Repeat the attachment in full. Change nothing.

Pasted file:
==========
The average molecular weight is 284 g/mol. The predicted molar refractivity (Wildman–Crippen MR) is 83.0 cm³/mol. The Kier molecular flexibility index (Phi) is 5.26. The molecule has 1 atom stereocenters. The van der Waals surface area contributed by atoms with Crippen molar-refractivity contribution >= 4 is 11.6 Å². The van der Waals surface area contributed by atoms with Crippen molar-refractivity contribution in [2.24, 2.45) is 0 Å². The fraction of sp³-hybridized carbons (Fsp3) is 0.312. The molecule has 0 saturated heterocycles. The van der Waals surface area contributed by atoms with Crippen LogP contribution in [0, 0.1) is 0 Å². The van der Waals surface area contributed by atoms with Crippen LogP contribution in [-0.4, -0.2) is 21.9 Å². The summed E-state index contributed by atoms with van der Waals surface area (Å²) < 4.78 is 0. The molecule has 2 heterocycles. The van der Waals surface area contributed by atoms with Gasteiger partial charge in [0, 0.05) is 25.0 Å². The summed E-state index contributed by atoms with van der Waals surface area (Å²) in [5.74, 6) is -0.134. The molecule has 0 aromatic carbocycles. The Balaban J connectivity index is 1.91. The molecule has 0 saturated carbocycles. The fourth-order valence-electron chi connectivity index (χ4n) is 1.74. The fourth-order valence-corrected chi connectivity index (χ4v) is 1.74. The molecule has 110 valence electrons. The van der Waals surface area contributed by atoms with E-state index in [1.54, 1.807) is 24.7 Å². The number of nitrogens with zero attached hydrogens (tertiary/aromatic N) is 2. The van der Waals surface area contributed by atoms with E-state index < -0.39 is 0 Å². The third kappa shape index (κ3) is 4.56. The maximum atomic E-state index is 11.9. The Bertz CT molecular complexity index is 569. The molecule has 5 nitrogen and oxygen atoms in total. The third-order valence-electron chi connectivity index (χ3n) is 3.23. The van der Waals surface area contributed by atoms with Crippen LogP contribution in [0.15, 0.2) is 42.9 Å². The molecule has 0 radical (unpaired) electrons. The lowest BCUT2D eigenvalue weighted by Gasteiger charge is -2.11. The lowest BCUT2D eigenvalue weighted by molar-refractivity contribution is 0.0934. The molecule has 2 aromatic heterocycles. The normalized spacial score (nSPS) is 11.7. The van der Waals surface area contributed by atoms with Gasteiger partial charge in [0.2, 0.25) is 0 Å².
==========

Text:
The average molecular weight is 284 g/mol. The predicted molar refractivity (Wildman–Crippen MR) is 83.0 cm³/mol. The Kier molecular flexibility index (Phi) is 5.26. The molecule has 1 atom stereocenters. The van der Waals surface area contributed by atoms with Crippen molar-refractivity contribution >= 4 is 11.6 Å². The van der Waals surface area contributed by atoms with Crippen molar-refractivity contribution in [2.24, 2.45) is 0 Å². The fraction of sp³-hybridized carbons (Fsp3) is 0.312. The molecule has 0 saturated heterocycles. The van der Waals surface area contributed by atoms with Crippen LogP contribution in [0, 0.1) is 0 Å². The van der Waals surface area contributed by atoms with Crippen LogP contribution in [-0.4, -0.2) is 21.9 Å². The summed E-state index contributed by atoms with van der Waals surface area (Å²) < 4.78 is 0. The molecule has 2 heterocycles. The van der Waals surface area contributed by atoms with Gasteiger partial charge in [0, 0.05) is 25.0 Å². The summed E-state index contributed by atoms with van der Waals surface area (Å²) in [5.74, 6) is -0.134. The molecule has 0 aromatic carbocycles. The Balaban J connectivity index is 1.91. The molecule has 0 saturated carbocycles. The fourth-order valence-electron chi connectivity index (χ4n) is 1.74. The fourth-order valence-corrected chi connectivity index (χ4v) is 1.74. The molecule has 110 valence electrons. The van der Waals surface area contributed by atoms with E-state index in [1.54, 1.807) is 24.7 Å². The number of nitrogens with zero attached hydrogens (tertiary/aromatic N) is 2. The van der Waals surface area contributed by atoms with E-state index < -0.39 is 0 Å². The third kappa shape index (κ3) is 4.56. The maximum atomic E-state index is 11.9. The Bertz CT molecular complexity index is 569. The molecule has 5 nitrogen and oxygen atoms in total. The third-order valence-electron chi connectivity index (χ3n) is 3.23. The van der Waals surface area contributed by atoms with Crippen LogP contribution in [0.15, 0.2) is 42.9 Å². The molecule has 0 radical (unpaired) electrons. The lowest BCUT2D eigenvalue weighted by Gasteiger charge is -2.11. The lowest BCUT2D eigenvalue weighted by molar-refractivity contribution is 0.0934. The molecule has 2 aromatic heterocycles. The normalized spacial score (nSPS) is 11.7. The van der Waals surface area contributed by atoms with Gasteiger partial charge in [0.2, 0.25) is 0 Å².